Colder than the tip of the eyesburg. The multicenter Trial of Cryotherapy for Retinopathy of Prematurity was developed in the 1980s to provide a more evidence-based approach to the treatment of retinopathy of prematurity. More specifically, the study sought to determine the value and outcomes of peripheral ablative treatment (specifically cryotherapy) for the treatment of ROP.
Overall, the CRYO-ROP was a landmark study for both the screening and treatment of ROP, even if the specific treatment has become a secondary one in the time since. The main findings of this study showcase a decreased incidence of blindness and retinal detachment, improved visual acuity outcomes, and improved structural outcomes in eyes treated with cryotherapy. A second-generation study, the ET-ROP, studied laser photocoagulation as ablative treatment, which has now become the paradigm for ROP management.
Is patience still a virtue when managing ROP? The most common cause of pediatric blindness in the United States is retinopathy of prematurity (ROP), a condition characterized by abnormal angiogenesis following incomplete retinal vascularization in premature infants. Surgical management of ROP involves cryotherapy or laser therapy to avascular retina – however prior to the ETROP study, standard of care involved waiting to intervene until risk of retinal detachment or macular folds reached ≥ 50% (“threshold” ROP). ETROP was a randomized control trial to determine whether early ablation for “prethreshold” ROP (risk ≥ 15%) would improve visual acuity and structural outcomes compared to conventional management.
ETROP was a landmark study that established the current treatment guidelines for ROP, demonstrating the structural and visual benefits of early intervention for eyes with type 1 ROP. However even with early treatment, 65.4% of eyes still developed visual acuity worse than 20/40, indicating the fundamental limitations in ROP management.
Kids often dress up as pirates, but do they really want to keep their eye patches on after Halloween? Prior to this landmark study in 2002, the corrective treatment for amblyopia correction was almost exclusively patching. Still, concerns around compliance raised the question of whether medical penalization therapy (atropine) could be similarly effective. In this trial, children aged 3-7 with moderate amblyopia were randomized to be treated with either patching or 1% atropine in their non-amblyopic eye.
The importance of this study was showing that both patching and atropine are effective in treating moderate amblyopia in children ages 3-7, with patching improving VA more rapidly and atropine being easier to administer as well as cheaper.
A drop a day can keep the… glasses away? Myopia is the most common eye disorder in humans and is associated with multiple irreversible blinding conditions including retinal detachment. Prior to this study, atropine was described as an agent that could slow progression, but there had been no long-term, randomized control trials. ATOM 1 is a randomized control trial in which children aged 6-12 with refractive error between -1.00D and -6.00D were randomized to either 1% atropine sulfate or vehicle eye drops once nightly for two years.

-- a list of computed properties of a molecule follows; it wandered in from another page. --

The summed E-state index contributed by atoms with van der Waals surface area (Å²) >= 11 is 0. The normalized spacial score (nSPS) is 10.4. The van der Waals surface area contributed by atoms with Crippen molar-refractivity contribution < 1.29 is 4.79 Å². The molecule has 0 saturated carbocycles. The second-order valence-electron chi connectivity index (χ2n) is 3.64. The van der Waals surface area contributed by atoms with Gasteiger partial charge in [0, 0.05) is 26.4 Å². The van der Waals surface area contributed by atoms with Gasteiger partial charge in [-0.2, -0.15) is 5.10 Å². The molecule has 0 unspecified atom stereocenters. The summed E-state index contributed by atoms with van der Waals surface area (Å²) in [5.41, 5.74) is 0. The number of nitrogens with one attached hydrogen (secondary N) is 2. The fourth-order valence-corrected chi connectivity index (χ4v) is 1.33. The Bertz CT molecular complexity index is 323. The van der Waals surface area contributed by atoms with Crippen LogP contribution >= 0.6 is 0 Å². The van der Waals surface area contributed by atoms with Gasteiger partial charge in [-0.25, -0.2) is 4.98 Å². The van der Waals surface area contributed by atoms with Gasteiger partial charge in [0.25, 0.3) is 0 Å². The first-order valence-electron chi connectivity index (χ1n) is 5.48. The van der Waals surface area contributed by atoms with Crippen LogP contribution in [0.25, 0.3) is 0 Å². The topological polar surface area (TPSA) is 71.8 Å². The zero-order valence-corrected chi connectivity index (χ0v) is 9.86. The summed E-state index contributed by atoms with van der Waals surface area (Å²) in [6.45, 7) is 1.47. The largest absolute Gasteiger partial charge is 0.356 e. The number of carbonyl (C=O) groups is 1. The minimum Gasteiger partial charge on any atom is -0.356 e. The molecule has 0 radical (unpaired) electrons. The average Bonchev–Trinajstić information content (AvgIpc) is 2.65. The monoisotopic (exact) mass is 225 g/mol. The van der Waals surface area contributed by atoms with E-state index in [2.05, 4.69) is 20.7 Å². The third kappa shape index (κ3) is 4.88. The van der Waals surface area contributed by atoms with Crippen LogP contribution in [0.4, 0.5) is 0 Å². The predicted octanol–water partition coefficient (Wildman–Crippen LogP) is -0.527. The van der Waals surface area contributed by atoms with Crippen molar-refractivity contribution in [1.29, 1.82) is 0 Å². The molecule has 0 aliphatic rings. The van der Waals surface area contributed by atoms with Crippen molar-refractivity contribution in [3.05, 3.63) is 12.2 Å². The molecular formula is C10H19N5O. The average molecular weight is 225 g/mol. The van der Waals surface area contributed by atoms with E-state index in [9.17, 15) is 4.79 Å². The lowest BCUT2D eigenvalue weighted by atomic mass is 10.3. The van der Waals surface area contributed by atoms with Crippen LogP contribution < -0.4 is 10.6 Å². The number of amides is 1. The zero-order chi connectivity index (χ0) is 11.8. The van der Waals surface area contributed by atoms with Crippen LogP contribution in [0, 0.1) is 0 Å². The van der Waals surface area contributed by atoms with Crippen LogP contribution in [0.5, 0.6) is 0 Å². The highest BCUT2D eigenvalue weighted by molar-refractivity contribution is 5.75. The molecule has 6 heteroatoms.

This study was the first randomized control study to show slowing of myopia progression in children with atropine use. This study has limited extrapolation due to its limited study population (exclusively Asian children) and time course (two years). Additionally, there have been questions as to whether the effect lasted after stopping atropine, something that was examined in ATOM2 study.
Atropine can make you hot as a hare and red as a beet! But can also reduce myopia progression? High myopia is associated with excessive eyeball growth leading to sight-threatening complications down the road. Although concentration-dependent responses in myopia control were evident with higher-concentration atropine eye drops (ATOM study), the role of low-concentration atropine in myopia control was uncertain. This double-blinded, randomized control trial evaluated the efficacy and safety of atropine eye drops at 0.05%, 0.025%, and 0.01% compared with placebo over a 1-year period. 438 children, ages 4 to 12, with myopia of at least −1.0 diopter (D) and astigmatism of −2.5 D or less were included.
This landmark study demonstrated that low-concentration atropine eye drops reduced both spherical equivalent progression and axial length elongation along a concentration-dependent response, with 0.05% atropine eye drops being the most effective dose in reducing myopia progression.
Peekabo! Eye See You! The Infant Aphakic Treatment Study (IATS) sought to compare visual outcomes in infants (aged 1-6 months) with a unilateral congenital cataract following cataract extraction surgery and either intraocular lens (IOL) implantation or left aphakic with contact lens usage. Patients then received the same patching therapy and were followed up for up to 5 years.
The IATS showed that with regards to neutral visual acuity outcomes and increased postoperative complications and intraoperative additional procedures, it is better to leave babies who are operated on in the first 6 months of life aphakic and use a contact lens, with the plan to implant an IOL a few years later. A variety of reasons may account for these findings, including a less-traumatic surgery with fewer reoperations needed later in life and a better fitted IOL. Still, for patients whom placing contact lenses may be unreasonable, it is worthy to consider lOL placement weighed against the potential risks to avoid amblyopia.
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